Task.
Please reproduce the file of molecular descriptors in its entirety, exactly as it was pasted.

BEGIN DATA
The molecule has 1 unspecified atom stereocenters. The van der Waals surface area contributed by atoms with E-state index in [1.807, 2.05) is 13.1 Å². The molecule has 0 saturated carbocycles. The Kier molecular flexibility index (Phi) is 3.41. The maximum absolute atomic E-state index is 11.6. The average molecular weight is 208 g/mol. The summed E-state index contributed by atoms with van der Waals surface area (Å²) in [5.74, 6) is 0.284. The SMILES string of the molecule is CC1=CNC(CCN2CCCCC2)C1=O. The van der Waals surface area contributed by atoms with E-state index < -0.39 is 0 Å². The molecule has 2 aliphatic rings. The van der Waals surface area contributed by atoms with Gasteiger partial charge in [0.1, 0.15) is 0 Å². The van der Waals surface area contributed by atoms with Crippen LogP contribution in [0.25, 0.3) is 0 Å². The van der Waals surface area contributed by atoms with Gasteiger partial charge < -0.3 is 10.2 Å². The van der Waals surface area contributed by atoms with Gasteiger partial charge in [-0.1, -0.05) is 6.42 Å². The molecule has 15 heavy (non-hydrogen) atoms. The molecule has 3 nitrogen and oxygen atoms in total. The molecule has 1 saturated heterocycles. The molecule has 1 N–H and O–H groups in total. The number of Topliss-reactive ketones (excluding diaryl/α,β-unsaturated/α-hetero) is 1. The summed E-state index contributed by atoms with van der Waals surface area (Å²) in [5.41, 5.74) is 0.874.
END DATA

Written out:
The molecule has 1 unspecified atom stereocenters. The van der Waals surface area contributed by atoms with E-state index in [1.807, 2.05) is 13.1 Å². The molecule has 0 saturated carbocycles. The Kier molecular flexibility index (Phi) is 3.41. The maximum absolute atomic E-state index is 11.6. The average molecular weight is 208 g/mol. The summed E-state index contributed by atoms with van der Waals surface area (Å²) in [5.74, 6) is 0.284. The SMILES string of the molecule is CC1=CNC(CCN2CCCCC2)C1=O. The van der Waals surface area contributed by atoms with E-state index < -0.39 is 0 Å². The molecule has 2 aliphatic rings. The van der Waals surface area contributed by atoms with Gasteiger partial charge in [0.1, 0.15) is 0 Å². The van der Waals surface area contributed by atoms with Crippen LogP contribution in [0.25, 0.3) is 0 Å². The van der Waals surface area contributed by atoms with Gasteiger partial charge < -0.3 is 10.2 Å². The van der Waals surface area contributed by atoms with Gasteiger partial charge in [-0.1, -0.05) is 6.42 Å². The molecule has 15 heavy (non-hydrogen) atoms. The molecule has 3 nitrogen and oxygen atoms in total. The molecule has 1 saturated heterocycles. The molecule has 1 N–H and O–H groups in total. The number of Topliss-reactive ketones (excluding diaryl/α,β-unsaturated/α-hetero) is 1. The summed E-state index contributed by atoms with van der Waals surface area (Å²) in [5.41, 5.74) is 0.874.